Hood earns starting job with Redskins by being a 'nuisance'
In this photo taken Aug. 26, 2016, Washington Redskins defensive end Ziggy Hood (73) reacts during the first half of an NFL preseason football game against the Buffalo Bills, in Landover, Md. A first-round pick of the Pittsburgh Steelers in 2009, defensive lineman Hood bounced around the past few seasons. He stood out so much during training camp and the preseason that he became a lock to make the Washington Redskins and will face the team that drafted him Monday, Sept. 12, 2016, night. (AP Photo/Nick Wass)
ASHBURN, Va. (AP) Ziggy Hood didn't let a foot injury slow him down. He put some in-soles in his cleats and worked his way back into the NFL.
A year after tearing the plantar fascia in his left foot, the 29-year-old defensive lineman showed the Washington Redskins he could still rush the passer as well as he did earlier in his career. And Hood didn't just earn a roster spot – he'll start Monday night against the team that drafted him, the Pittsburgh Steelers.
''Every day he brought his lunch pail,'' defensive end Chris Baker said Wednesday. ''He's one of those guys that if a young guy wants to know how you can stay in the league, you want to watch a guy like Ziggy because he goes 100 percent all day. He knew what was at stake this year, and he went out there and worked his butt off and made this team.''
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Washington's coaching staff didn't know what to expect from Hood after signing him to a futures contract over the winter, especially after the injury. But the 2009 first-round pick made his presence felt all training camp and in preseason games to earn the starting defensive end job opposite Baker.
''Once we got the pads on him was really when he stood out,'' coach Jay Gruden said. ''The 1-on-1 drills, the team drills, he was in the backfield being very disruptive. It was a consistent thing. It wasn't like one day he did well and the next day he didn't do anything. He was consistently a nuisance and a problem for our offense.''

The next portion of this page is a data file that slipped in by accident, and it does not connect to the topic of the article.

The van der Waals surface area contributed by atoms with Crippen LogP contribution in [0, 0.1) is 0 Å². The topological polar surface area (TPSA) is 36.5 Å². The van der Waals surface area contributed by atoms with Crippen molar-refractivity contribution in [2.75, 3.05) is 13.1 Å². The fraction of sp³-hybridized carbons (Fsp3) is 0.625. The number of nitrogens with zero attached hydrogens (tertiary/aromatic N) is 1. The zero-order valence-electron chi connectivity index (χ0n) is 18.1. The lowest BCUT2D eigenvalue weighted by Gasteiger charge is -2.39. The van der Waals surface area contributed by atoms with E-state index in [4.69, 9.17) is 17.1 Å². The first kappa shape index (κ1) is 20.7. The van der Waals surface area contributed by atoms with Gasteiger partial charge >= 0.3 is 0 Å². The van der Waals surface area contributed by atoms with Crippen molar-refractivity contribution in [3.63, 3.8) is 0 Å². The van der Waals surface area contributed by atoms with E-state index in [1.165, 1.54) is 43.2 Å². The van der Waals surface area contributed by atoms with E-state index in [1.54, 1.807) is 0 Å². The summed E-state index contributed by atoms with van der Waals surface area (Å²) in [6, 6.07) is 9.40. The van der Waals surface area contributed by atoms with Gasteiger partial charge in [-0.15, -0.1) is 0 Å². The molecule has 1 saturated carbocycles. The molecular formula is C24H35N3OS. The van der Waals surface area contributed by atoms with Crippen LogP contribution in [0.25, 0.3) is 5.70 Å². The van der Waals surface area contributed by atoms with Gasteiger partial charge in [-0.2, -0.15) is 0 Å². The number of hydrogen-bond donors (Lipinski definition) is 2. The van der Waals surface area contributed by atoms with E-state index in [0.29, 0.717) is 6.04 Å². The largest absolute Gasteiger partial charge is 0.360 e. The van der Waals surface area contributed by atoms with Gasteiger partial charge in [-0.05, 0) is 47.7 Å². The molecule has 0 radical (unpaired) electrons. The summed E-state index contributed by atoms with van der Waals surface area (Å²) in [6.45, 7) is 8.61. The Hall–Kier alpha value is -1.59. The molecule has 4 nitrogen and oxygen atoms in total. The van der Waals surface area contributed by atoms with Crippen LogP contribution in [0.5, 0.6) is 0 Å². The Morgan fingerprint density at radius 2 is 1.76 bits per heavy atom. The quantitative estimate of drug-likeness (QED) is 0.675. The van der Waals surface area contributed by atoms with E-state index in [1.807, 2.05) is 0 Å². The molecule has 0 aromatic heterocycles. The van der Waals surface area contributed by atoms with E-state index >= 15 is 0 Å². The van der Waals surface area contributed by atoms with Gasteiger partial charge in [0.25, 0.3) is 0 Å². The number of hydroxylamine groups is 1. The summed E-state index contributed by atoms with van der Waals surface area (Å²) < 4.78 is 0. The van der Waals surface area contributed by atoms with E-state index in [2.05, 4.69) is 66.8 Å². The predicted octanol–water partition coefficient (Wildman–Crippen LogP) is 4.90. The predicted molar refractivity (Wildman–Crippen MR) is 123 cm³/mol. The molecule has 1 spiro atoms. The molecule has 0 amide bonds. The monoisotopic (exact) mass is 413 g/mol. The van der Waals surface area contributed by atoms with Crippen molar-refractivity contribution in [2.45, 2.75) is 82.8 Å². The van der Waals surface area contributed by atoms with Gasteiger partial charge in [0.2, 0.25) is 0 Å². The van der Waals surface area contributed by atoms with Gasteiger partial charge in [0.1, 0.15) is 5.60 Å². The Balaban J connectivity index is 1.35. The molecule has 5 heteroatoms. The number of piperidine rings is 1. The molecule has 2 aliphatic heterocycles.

Being ''consistently a nuisance'' was part of Hood's career revitalization plan. Since his time in Pittsburgh ended following the 2013 season, Hood felt himself succeeding in flashes and disappearing for stretches.
That wasn't going to work. He went back to the style and mentality that made him a starter with the Steelers.
A private coach told him not every sack is going to be pretty, so Hood ditched the finesse and went back to a power rushing game.
''One of my most favorite things to do is to weightlift, so I have to move that from there and put it on the field,'' Hood said. ''Why not use my power and leverage that I got and use it on the field? That's what I was able to do this training camp.''
It was never going to be a matter of Hood not working hard enough. He insists he's not old – or at least doesn't feel old – but he had to show he still had something in the tank.
By the time the fourth preseason game rolled around, Hood didn't even have to travel or play. He was already a lock to be on the 53-man roster.
''Ziggy was always a hard-working professional, so it's no surprise to me that he's still sustaining himself and being helpful to a football team,'' Steelers coach Mike Tomlin said on a conference call Wednesday. ''He's always had a good natural get-off. He's always working at his craft. He realizes that as a professional, detail is an element of it, and when he was with us that was always his approach to getting better.''
That's the lesson Hood taught current Steelers defensive end Cameron Heyward, who still considers the veteran a friend.
''Ziggy was always a great teammate, unselfish,'' Heyward said. ''He came to work every day with his hard hat on.''
With hard hat and pads on, Hood was at his best at Redskins camp. The Missouri product learned to play the edge and inside and took advantage of a defense that allowed him more freedom to get to the quarterback.
''The more you know, the better opportunity you (give) yourself to get out on the field,'' Hood said. ''I was fortunate enough and blessed to make the roster here predicated from hard work and determination and was able to go out there and do something.''
Note: Shawn Lauvao won the starting left guard job over banged-up Spencer Long. Lauvao showed he was healthy after five surgeries to repair damage to his left ankle and right foot.
AP Sports freelancer Dan Scifo in Pittsburgh contributed to this report.
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